Tyrion goes on trial as we catch up on some of the other storylines in Game of Thrones.
1. After a few weeks of Tyrion being absent or appearing in a single scene, this episode returns him to centre-stage. In fact, he is put in the centre of the throne room at King’s Landing, where he gets subjected to the theatre of a trial. I don’t think he was too surprised to see Cersi, Ser Meryn Trant and Maester Pycelle testify against him, but there is true disappointment when Varys speaks against Tyrion.
The surprising arrival of Shae and having her lie to implicate Tyrion and Sansa in the crime is a brutal blow for Tyrion. In turn he gives a speech to the crowd, filled with venom, for their betrayal of a man who had saved them all from massacre months before: “I saved you. I saved this city and all your worthless lives. I should have let Stannis kill you all.”
I thought for a moment he was going to admit to the crime, but Tyrion instead demands trial by combat. I’m actually surprised he did not make this demand at the beginning of his trial, since he already surmised that he would not be found innocent. Like he did with Lysa at the Vale, a trial by combat seems like his best chance of escaping with his head.
2. If the trial by combat is accepted, then it brings up the question of who would serve as the champion for Tyrion? It seems like a natural that Jamie would be his choice, but what about Bronn? Also, could we see the battle be between Jamie and Bronn, considering that they have been doing this practice fighting for most of the season?
3. Jamie Lannister also comes across well in this episode, for he is the only one who seems to be backing his brother, going so far as to plead for his life to his father. While his love for his family is sometimes misplaced (he just loves Cersei too much!) he does not find hard to sacrifice his role as a member of the King’s Guard just so to his brother won’t be executed.
4. The character of Mace Tyrell is slowly getting more screen time, and so far he comes across as a simpleton and easily influenced. It’s hard for me to believe that the patriarch of the Tyrell’s is some kind of fool.
5. It has been a long time since we had the chats between Varys and Littlefinger, but in this episode we get to see an interesting conversation between Varys and Oberyn Martell. The Spider’s knowing look at the Iron Throne might indicate that he could become the power behind the throne for the impressionable boy King Tommen. Of course, a lot of people at King’s Landing think that too.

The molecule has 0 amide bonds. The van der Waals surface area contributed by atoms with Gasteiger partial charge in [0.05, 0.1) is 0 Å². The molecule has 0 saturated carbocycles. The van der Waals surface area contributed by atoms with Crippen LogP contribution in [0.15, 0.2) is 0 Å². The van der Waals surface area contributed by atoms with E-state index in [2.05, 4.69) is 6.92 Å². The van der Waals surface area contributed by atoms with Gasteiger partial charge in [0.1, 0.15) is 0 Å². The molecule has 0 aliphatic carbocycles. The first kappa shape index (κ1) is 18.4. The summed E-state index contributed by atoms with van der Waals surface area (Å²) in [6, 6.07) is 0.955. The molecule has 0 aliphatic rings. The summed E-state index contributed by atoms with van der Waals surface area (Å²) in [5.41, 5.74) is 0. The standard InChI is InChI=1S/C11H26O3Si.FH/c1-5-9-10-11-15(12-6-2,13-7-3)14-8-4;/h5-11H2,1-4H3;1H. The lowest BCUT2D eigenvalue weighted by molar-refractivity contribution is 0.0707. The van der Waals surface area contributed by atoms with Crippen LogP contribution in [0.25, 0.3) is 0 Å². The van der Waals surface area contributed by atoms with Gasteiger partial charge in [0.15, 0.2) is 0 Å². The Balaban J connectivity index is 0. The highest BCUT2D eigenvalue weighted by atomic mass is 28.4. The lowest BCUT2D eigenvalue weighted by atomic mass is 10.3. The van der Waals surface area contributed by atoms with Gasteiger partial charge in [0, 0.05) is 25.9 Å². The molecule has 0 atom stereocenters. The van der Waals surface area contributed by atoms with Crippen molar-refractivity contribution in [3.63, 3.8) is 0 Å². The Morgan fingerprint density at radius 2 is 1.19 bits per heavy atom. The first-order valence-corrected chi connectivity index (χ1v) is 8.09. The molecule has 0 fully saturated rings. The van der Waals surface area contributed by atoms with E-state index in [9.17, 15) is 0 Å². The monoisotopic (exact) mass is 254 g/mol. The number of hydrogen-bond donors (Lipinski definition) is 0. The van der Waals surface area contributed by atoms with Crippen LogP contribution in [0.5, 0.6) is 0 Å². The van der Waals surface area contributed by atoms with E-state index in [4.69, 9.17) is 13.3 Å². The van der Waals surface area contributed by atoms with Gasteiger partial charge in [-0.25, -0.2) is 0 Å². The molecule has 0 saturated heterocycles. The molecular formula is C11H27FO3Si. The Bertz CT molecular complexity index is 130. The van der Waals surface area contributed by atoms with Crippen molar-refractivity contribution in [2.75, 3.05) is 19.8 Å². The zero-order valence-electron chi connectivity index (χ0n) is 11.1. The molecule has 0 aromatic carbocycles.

6. The show actually opens with Stannis Baratheon and Davos Seaworth sailing into Bravos underneath a giant statue. This scene was inspired by the Colossus of Rhodes, one of the wonders of the ancient world. Here is how it was depicted by a 16th century artist:
7. After the Iron Bank declines to loan Stannis money, based on a good judgment of how weak his assets are, it seemed to me highly improbable that Davos’ speech could have made them change their minds. While everything he said about the Lannisters is true, that doesn’t give them a good reason to put their money behind Stannis. If the people at King’s Landing knows how successful Daenerys has been, surely word has also reached Bravos. Why doesn’t the Iron Bank back her?
8. As for Daenerys, we get to see her holding court. While I liked her decision with the son who wanted to bury his crucified father, I think her offer of paying three times the rate for the animals lost by the shepherd could soon lead to many false cases of her dragons taking other goats. A ruler cannot be too generous too her subjects, otherwise they will try to take advantage of her.
9. The attempted rescue of Theon Greyjoy by his sister Yara provided the action and blood for this episode. The scene of Yara seeing how destroyed her brother was, with the battle and barking dogs all around her, was particularly intense.
10. During the credits they played The Rains Of Castamere – I now see this as a ominous warning for what might come in the next episode.